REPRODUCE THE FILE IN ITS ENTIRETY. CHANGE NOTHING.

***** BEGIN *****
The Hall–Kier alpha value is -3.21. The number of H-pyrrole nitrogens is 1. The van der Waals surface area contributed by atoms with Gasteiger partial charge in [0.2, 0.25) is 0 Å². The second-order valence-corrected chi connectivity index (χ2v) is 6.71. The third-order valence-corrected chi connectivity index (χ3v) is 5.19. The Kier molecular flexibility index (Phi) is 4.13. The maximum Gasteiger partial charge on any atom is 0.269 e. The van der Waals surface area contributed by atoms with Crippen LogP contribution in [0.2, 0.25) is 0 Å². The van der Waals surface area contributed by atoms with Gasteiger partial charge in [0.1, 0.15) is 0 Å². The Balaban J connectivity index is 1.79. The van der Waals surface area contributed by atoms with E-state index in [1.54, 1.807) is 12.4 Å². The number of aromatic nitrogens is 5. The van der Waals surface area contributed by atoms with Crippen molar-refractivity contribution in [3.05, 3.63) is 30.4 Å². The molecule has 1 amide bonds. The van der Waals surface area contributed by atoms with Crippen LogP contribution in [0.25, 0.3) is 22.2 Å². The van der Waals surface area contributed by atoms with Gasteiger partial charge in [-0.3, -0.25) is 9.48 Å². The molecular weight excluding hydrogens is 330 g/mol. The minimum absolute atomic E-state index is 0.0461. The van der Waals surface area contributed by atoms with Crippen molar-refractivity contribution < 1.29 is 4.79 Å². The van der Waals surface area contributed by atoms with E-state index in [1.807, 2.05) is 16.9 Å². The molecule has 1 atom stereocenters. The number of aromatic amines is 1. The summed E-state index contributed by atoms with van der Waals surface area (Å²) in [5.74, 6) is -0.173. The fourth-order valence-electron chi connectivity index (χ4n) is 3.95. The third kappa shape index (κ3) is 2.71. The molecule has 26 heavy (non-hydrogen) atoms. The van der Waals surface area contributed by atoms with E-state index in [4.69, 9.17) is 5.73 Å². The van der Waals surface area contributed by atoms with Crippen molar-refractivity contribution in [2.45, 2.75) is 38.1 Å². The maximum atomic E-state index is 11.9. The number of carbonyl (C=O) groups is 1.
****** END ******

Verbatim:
The Hall–Kier alpha value is -3.21. The number of H-pyrrole nitrogens is 1. The van der Waals surface area contributed by atoms with Gasteiger partial charge in [0.2, 0.25) is 0 Å². The second-order valence-corrected chi connectivity index (χ2v) is 6.71. The third-order valence-corrected chi connectivity index (χ3v) is 5.19. The Kier molecular flexibility index (Phi) is 4.13. The maximum Gasteiger partial charge on any atom is 0.269 e. The van der Waals surface area contributed by atoms with Crippen LogP contribution in [0.2, 0.25) is 0 Å². The van der Waals surface area contributed by atoms with Gasteiger partial charge in [0.1, 0.15) is 0 Å². The Balaban J connectivity index is 1.79. The van der Waals surface area contributed by atoms with E-state index in [1.54, 1.807) is 12.4 Å². The number of aromatic nitrogens is 5. The van der Waals surface area contributed by atoms with Crippen molar-refractivity contribution in [3.05, 3.63) is 30.4 Å². The molecule has 1 amide bonds. The van der Waals surface area contributed by atoms with Crippen LogP contribution in [0.25, 0.3) is 22.2 Å². The van der Waals surface area contributed by atoms with Gasteiger partial charge in [-0.3, -0.25) is 9.48 Å². The molecular weight excluding hydrogens is 330 g/mol. The minimum absolute atomic E-state index is 0.0461. The van der Waals surface area contributed by atoms with Crippen molar-refractivity contribution < 1.29 is 4.79 Å². The van der Waals surface area contributed by atoms with E-state index in [1.807, 2.05) is 16.9 Å². The molecule has 1 atom stereocenters. The number of aromatic amines is 1. The summed E-state index contributed by atoms with van der Waals surface area (Å²) in [5.74, 6) is -0.173. The fourth-order valence-electron chi connectivity index (χ4n) is 3.95. The third kappa shape index (κ3) is 2.71. The molecule has 26 heavy (non-hydrogen) atoms. The van der Waals surface area contributed by atoms with E-state index in [4.69, 9.17) is 5.73 Å². The van der Waals surface area contributed by atoms with Crippen molar-refractivity contribution in [2.45, 2.75) is 38.1 Å². The maximum atomic E-state index is 11.9. The number of carbonyl (C=O) groups is 1.